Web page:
• Ratcheting screwdrivers save time and reduce the need to lift and reposition the screwdriver tip after every turn. An internal ball-bearing mechanism allows the user to make multiple turns of the screw through an easy back-and-forth wrist action. The ratcheting action can be changed from one direction to the other by switching a button on the screwdriver, so that a DIYer can both insert screws (clockwise motion) and remove screws (counter-clockwise motion).
• One specific ratcheting screwdriver called a Yankee screwdriver operates on a spring-loaded ratcheting principle. Instead of using wrist action to turn the screwdriver, you’d simply position the tip of a Yankee screwdriver in the screw head and push firmly toward the screw. The pressure causes the screwdriver shank to turn; when you release it, the tension spring inside pushes the handle back to its starting position. Yankee screwdrivers have been around since the late 1800s, but you can still find them in DIY stores.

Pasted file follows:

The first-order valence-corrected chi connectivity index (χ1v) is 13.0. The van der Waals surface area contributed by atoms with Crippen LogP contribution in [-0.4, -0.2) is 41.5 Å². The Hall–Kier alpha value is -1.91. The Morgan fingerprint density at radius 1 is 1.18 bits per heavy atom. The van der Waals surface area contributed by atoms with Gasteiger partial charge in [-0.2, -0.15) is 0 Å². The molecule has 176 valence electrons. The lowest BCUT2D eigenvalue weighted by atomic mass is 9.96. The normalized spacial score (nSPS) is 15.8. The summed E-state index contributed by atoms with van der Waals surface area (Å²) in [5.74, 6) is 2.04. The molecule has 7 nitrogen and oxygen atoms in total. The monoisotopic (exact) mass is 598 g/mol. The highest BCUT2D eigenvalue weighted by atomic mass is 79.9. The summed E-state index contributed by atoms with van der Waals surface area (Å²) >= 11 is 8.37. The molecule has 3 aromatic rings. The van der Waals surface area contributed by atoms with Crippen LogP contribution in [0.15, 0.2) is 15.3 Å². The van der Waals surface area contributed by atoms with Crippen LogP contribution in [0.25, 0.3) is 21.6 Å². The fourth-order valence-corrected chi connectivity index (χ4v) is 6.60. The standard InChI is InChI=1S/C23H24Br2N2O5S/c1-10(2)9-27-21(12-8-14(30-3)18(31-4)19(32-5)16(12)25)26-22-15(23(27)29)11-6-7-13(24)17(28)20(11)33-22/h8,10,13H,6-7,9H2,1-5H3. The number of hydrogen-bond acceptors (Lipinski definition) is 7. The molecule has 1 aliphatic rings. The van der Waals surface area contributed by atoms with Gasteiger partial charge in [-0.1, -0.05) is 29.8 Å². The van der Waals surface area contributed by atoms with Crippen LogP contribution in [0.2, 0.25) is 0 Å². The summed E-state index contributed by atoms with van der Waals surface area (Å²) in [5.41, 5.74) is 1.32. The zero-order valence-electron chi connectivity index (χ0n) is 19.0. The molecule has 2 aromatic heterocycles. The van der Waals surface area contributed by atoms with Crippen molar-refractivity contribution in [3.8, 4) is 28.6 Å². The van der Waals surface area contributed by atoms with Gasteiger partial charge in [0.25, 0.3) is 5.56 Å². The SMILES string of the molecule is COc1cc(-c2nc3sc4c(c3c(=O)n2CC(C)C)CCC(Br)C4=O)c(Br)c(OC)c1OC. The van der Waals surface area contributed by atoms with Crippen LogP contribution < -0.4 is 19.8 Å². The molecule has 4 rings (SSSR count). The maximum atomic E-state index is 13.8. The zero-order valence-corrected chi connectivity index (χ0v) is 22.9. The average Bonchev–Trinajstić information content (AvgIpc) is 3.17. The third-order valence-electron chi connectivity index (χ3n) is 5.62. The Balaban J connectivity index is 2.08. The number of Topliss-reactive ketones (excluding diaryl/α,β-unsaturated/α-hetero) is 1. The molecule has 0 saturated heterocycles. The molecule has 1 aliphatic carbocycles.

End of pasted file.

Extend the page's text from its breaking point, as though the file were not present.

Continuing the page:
• With the advent of the drill and the ability to swap drill bits for screwdriver bits, the converted drill screwdriver was born. Powered drill/screwdrivers greatly reduce the time it takes to insert or remove screws, which are swiftly replacing nails in many building and remodeling projects thanks to the strong hold in wood that their ribbed sides provide.
• Some power tool manufacturers have improved on the standard drill by manufacturing designated power screwdrivers, or screw-insertion tools geared to specific applications. Drywall screw guns, for example, are used only for hanging drywall, while subflooring screw guns work specifically with collated screw coils.
At the end of the day, whether you prefer a manual screwdriver or a power drill, the most important factor is to match the screwdriver tip to the screw head.